How statues, heritage and the built environment have become the battleground for the culture wars
The past is weaponised in culture wars and cynically edited by those who wish to impose their ideology upon the physical spaces around us. Holocaust deniers use details of the ruins of the gas chambers Auschwitz to promote their lies: ‘No Holes; No Holocaust’. Yet long-standing concepts such as ‘authenticity’ in heritage are undermined and trivialised by gatekeepers such as UNESCO. At the same, time, opposition to this manipulation is being undermined by cultural ideas that prioritise memory and impressions over history and facts.
In Monumental Lies, Robert Bevan argues that monuments, architecture and cities are material evidence of history. They are the physical trace of past events, of previous ways of thinking and of politics, economics and values that percolate through to today. When our cities are reshaped as fantasies about the past, when monuments tell lies about who deserves honour or are destroyed and the struggle for justice forgotten, the historical record is being manipulated. When decisions are based on misinformed assumptions about how the built environment influences our behaviour or we are told, falsely, that certain architectural styles are alien to our cities, or when space pretends to be public but is private, or that physical separation is natural, we are being manipulated. There is a growing threat to the material evidence of the truth about history.
We are in serious trouble if we can no longer trust the tangible world around us to tell us the truth. Monumental Lies explores the threats to our understanding of the built environment and how it impacts on our lives, as well as offers solutions to how to combat the ideological manipulations.
“Robert Bevan's passionate, timely polemic is a much-needed antidote to all the horror stories about 'woke' protesters tearing down monuments. The true threat to our built-up environment, he argues, comes not from the Left, but from governments who employ all the powers of the state to re-write history in their image. It is at times a truly terrifying read.”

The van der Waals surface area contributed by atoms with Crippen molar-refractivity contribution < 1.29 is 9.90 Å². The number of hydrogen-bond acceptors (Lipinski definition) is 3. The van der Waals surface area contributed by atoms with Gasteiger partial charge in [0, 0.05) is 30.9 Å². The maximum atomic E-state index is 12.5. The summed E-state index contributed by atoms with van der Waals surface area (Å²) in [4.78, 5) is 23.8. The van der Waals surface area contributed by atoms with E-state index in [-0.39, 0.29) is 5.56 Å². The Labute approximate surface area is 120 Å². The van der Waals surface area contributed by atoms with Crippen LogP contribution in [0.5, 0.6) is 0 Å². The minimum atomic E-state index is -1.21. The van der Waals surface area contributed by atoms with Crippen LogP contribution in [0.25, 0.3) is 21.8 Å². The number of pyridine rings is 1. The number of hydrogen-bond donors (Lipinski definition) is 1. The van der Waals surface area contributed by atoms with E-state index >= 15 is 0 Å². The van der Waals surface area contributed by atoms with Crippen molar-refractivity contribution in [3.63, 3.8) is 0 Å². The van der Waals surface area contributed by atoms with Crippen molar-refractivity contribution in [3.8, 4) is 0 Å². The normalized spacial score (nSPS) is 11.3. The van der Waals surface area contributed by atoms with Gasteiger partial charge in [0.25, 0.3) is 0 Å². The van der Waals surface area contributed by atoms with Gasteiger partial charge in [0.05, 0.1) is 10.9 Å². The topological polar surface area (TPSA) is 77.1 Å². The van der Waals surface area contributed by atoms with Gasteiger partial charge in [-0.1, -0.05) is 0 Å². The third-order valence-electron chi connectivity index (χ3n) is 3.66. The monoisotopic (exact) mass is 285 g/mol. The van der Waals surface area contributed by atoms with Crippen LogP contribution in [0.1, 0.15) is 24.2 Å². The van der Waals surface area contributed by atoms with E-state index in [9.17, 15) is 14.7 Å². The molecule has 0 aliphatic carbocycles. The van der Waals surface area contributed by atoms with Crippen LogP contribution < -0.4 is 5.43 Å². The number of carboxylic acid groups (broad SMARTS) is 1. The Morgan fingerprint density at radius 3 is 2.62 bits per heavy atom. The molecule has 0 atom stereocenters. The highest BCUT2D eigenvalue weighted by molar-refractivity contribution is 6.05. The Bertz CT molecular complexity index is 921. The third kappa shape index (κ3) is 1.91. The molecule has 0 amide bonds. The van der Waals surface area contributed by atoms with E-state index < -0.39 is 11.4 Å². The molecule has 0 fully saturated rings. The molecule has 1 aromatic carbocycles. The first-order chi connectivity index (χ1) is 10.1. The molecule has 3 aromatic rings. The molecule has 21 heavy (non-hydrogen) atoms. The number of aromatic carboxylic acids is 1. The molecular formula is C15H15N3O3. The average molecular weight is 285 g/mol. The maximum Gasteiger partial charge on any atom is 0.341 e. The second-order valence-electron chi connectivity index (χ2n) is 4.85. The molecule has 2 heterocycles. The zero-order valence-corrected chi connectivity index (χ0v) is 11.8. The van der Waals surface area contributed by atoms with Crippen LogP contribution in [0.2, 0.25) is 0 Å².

“This useful book connects a number of apparently disparate stories about statues and monuments and considers the various ironies of their representation and significance, past and present. A recommended read.”
“This close reading of the city is a potent response to the culture wars because it deals in precisely the historical honesty that culture warriors have no stomach for. Righteous but always nuanced, Bevan is the perfect guide to the way urban iconography distorts history and entrenches power.”
“Wide ranging and rigorous, readable and profound, this superb book argues that if we can no longer trust the tangible world around us to tell the truth, then we are in trouble. Bevan offer us solutions arguing that we need to look at ways we can layer our monuments and our city that turns sites of honour into sites of shame, that change the meaning of the past without losing altogether the vital evidence of that past from the public realm.”
“A book that makes you sit up ... powerful”
“From statues of slave traders to pictures of medieval town centres offered as evidence of "cultural superiority", architecture and public art are everywhere in a coarsened discourse. Robert Bevan...navigates the territory delicately and brilliantly”
“One of the most compelling progressive voices in the heritage world ... Using his nuanced knowledge of architectural history, he is attempting to unpick some of the myths and straight lies deployed when architecture is weaponised.”
“Bevan astutely argues that those who manipulate our cultural past are shaping our future, making the case that historic buildings have become battlegrounds for right-wing and nationalist political arguments.”
“Knowledgeable and thought-provoking”
“Topical, thought-provoking, knowledgeable about the uses and abuses of culture wars.”
“Monumental Lies could hardly be better timed ... Bevan's book is the result of many years' research and contemplation, and is thorough, extensive and provocative ... brilliant”